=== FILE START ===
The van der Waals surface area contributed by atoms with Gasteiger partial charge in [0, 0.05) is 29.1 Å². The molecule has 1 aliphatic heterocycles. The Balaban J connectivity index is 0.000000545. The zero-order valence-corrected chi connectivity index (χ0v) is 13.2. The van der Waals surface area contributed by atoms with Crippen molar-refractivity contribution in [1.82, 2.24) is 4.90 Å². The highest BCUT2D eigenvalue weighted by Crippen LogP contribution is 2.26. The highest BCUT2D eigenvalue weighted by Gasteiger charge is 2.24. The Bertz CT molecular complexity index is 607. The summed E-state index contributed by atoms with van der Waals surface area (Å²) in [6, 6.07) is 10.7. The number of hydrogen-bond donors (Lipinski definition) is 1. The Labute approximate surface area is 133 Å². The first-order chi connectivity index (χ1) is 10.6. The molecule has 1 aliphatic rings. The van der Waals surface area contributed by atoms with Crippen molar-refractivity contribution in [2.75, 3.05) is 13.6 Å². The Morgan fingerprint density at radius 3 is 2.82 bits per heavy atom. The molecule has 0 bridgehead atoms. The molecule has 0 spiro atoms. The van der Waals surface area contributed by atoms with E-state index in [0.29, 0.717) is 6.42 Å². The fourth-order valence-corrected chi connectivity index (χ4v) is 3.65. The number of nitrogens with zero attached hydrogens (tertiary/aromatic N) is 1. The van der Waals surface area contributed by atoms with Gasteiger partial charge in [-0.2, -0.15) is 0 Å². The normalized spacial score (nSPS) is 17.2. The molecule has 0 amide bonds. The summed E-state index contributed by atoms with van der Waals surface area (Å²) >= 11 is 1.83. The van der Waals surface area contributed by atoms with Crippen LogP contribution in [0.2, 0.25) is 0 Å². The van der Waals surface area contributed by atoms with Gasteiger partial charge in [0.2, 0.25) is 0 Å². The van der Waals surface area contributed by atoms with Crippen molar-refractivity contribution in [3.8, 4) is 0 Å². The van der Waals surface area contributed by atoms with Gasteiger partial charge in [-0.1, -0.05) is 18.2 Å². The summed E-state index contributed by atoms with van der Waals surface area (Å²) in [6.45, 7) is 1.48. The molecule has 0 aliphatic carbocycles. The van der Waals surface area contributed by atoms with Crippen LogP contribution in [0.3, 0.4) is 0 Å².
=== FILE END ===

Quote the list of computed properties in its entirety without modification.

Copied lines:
The van der Waals surface area contributed by atoms with Gasteiger partial charge in [0, 0.05) is 29.1 Å². The molecule has 1 aliphatic heterocycles. The Balaban J connectivity index is 0.000000545. The zero-order valence-corrected chi connectivity index (χ0v) is 13.2. The van der Waals surface area contributed by atoms with Crippen molar-refractivity contribution in [1.82, 2.24) is 4.90 Å². The highest BCUT2D eigenvalue weighted by Crippen LogP contribution is 2.26. The highest BCUT2D eigenvalue weighted by Gasteiger charge is 2.24. The Bertz CT molecular complexity index is 607. The summed E-state index contributed by atoms with van der Waals surface area (Å²) in [6, 6.07) is 10.7. The number of hydrogen-bond donors (Lipinski definition) is 1. The Labute approximate surface area is 133 Å². The first-order chi connectivity index (χ1) is 10.6. The molecule has 1 aliphatic rings. The van der Waals surface area contributed by atoms with Crippen molar-refractivity contribution in [2.75, 3.05) is 13.6 Å². The Morgan fingerprint density at radius 3 is 2.82 bits per heavy atom. The molecule has 0 bridgehead atoms. The molecule has 0 spiro atoms. The van der Waals surface area contributed by atoms with E-state index in [0.29, 0.717) is 6.42 Å². The fourth-order valence-corrected chi connectivity index (χ4v) is 3.65. The number of nitrogens with zero attached hydrogens (tertiary/aromatic N) is 1. The van der Waals surface area contributed by atoms with Gasteiger partial charge in [-0.2, -0.15) is 0 Å². The normalized spacial score (nSPS) is 17.2. The molecule has 0 amide bonds. The summed E-state index contributed by atoms with van der Waals surface area (Å²) >= 11 is 1.83. The van der Waals surface area contributed by atoms with Crippen LogP contribution in [0.2, 0.25) is 0 Å². The van der Waals surface area contributed by atoms with Gasteiger partial charge in [0.2, 0.25) is 0 Å². The van der Waals surface area contributed by atoms with Crippen molar-refractivity contribution in [3.8, 4) is 0 Å². The van der Waals surface area contributed by atoms with Gasteiger partial charge in [-0.1, -0.05) is 18.2 Å². The summed E-state index contributed by atoms with van der Waals surface area (Å²) in [6.45, 7) is 1.48. The molecule has 0 aliphatic carbocycles. The van der Waals surface area contributed by atoms with Crippen LogP contribution in [0.3, 0.4) is 0 Å².